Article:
A nice way of starting would be learning from others who have been sledding for a while, often they will be looking for helpers for general duties and you can use this time to talk and find ways for effective training methods that work. There are also classes that you might be able to join you just have to keep a lookout for things that would help in any way.

You can also go to races and events that are being held and work your way into the community of sledders that are there. This is a great way to experience it because you will see races as well as get tips and information from others who are racing. From here you can meet many potential opportunities, you can ask them if they need help on their farm with maintaining and looking after the dogs.

Building and developing your sledding team will take longer than most other sports as it is a lot more complicated and has a lot more involved. First you need to pick your team carefully, and learn from their behaviors, no dog is the same. You will also need equipment. If you have been helping a musher they might have given you tips about certain types of equipment that works and what doesn’t, experience and knowledge is vital in having success at mushing.

Start out small and work your way up, even with your dogs, don’t give them heavy loads to pull on their first time, instead give them an easy weight and slowly increase it. Much the same as weight pulling encouragement is key and your dog will learn to enjoy pulling these weights and eventually running with them.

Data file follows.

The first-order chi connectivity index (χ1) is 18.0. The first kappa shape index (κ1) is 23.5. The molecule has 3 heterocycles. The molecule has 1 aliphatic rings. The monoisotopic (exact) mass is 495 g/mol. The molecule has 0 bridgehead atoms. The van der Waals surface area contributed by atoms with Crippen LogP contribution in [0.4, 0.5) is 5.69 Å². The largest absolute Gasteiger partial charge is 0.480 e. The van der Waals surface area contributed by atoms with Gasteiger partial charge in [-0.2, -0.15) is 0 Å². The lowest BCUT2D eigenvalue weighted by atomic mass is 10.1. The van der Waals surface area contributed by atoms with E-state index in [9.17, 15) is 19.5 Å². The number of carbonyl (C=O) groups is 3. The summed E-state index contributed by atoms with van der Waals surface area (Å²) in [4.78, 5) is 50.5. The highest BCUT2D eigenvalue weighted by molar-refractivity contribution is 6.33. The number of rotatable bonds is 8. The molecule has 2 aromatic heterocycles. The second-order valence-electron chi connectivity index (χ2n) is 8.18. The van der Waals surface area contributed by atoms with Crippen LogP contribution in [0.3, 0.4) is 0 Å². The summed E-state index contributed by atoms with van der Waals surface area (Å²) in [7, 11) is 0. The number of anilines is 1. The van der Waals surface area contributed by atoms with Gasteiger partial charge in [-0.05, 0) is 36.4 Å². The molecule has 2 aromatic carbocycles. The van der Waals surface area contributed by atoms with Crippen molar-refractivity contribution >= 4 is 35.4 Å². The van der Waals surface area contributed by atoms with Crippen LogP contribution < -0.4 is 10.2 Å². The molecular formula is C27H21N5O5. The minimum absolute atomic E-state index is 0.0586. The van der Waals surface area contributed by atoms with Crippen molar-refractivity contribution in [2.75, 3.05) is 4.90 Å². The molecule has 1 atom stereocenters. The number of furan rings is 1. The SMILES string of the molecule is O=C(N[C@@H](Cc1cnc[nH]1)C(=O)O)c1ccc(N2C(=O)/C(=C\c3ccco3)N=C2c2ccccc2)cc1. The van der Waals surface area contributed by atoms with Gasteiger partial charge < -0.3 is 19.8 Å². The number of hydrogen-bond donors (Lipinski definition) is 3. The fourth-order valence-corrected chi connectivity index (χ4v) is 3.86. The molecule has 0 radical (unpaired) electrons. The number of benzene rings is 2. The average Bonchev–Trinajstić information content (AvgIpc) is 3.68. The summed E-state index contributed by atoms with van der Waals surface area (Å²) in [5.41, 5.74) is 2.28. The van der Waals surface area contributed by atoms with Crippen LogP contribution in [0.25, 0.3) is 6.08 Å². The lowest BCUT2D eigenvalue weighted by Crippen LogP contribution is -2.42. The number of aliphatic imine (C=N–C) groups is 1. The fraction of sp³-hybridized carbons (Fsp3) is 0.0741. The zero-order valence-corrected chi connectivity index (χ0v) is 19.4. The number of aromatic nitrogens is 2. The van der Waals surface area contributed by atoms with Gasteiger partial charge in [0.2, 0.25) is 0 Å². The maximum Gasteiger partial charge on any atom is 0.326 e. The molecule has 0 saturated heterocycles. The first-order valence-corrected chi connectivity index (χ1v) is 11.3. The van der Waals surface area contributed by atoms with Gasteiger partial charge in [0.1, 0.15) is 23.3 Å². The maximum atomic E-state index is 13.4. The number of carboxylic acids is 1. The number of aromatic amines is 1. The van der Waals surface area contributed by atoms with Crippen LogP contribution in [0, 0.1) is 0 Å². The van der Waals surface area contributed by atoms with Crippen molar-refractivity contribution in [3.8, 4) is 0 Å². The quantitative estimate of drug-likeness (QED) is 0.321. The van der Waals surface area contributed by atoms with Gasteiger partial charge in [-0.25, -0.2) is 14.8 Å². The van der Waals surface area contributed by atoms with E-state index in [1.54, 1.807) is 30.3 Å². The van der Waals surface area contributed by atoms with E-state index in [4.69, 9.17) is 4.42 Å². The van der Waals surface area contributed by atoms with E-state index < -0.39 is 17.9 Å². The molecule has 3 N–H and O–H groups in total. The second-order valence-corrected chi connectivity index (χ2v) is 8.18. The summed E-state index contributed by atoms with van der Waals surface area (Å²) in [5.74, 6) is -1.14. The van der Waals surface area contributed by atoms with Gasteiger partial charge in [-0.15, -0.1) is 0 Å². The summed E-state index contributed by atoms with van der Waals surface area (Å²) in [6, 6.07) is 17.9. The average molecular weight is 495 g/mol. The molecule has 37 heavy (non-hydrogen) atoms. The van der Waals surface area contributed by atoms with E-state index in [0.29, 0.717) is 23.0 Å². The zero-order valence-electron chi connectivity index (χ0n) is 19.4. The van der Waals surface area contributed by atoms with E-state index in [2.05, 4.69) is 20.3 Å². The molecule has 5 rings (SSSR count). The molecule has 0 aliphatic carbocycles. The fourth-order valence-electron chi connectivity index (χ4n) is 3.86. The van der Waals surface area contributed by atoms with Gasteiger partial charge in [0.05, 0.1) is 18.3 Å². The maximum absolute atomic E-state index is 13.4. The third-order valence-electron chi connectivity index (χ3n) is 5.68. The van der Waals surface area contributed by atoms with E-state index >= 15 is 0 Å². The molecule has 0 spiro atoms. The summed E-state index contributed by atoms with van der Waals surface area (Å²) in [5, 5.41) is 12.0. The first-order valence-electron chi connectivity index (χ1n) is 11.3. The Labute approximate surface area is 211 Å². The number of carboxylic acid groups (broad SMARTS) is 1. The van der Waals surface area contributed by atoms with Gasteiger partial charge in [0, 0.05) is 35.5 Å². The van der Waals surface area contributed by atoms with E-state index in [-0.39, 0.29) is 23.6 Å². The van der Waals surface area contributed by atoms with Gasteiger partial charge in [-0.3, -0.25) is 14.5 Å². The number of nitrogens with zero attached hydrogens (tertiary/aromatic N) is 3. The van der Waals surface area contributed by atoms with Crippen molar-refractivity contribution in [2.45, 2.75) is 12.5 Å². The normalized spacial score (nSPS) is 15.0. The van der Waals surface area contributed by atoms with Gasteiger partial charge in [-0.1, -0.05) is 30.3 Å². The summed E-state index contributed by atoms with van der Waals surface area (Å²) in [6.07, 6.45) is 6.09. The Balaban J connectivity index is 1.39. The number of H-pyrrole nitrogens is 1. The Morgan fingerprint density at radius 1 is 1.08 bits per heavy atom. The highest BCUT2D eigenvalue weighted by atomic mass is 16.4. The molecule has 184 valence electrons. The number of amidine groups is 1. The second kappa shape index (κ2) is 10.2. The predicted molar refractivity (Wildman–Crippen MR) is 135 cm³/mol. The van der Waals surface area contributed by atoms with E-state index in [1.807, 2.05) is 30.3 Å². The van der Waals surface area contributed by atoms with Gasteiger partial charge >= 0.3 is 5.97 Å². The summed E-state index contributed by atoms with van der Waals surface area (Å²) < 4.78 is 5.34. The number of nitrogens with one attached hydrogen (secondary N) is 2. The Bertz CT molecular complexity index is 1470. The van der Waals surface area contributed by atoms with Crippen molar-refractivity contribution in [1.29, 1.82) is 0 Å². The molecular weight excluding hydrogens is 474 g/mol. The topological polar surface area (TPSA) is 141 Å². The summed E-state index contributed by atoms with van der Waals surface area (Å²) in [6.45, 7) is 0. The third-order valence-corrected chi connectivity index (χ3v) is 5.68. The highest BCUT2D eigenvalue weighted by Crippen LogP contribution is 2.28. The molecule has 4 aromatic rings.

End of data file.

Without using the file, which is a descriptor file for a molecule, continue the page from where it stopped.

Bonding with your team is also an important part of successful mushing. If your dog doesn’t particularly like you, he won’t want to please you. Make sure you are always positive to your dogs as they will enjoy your company more. Once you have an excellent bond with your team you can work more on the complex things in mushing such as commands and deciding what positions your dogs will be in. The most powerful dogs are the wheels, while the most stubborn and loyal dogs should be the pack leaders.

Practice will need to be an extremely common occurrence and it will help in the long run, once your dogs begin to work together and get into the pace of things you will start to see improvements. Remember if there are hard points such as a hill or tough terrain reassure them that they need to work together to overcome that obstacle. This will help them work together and learn from each other.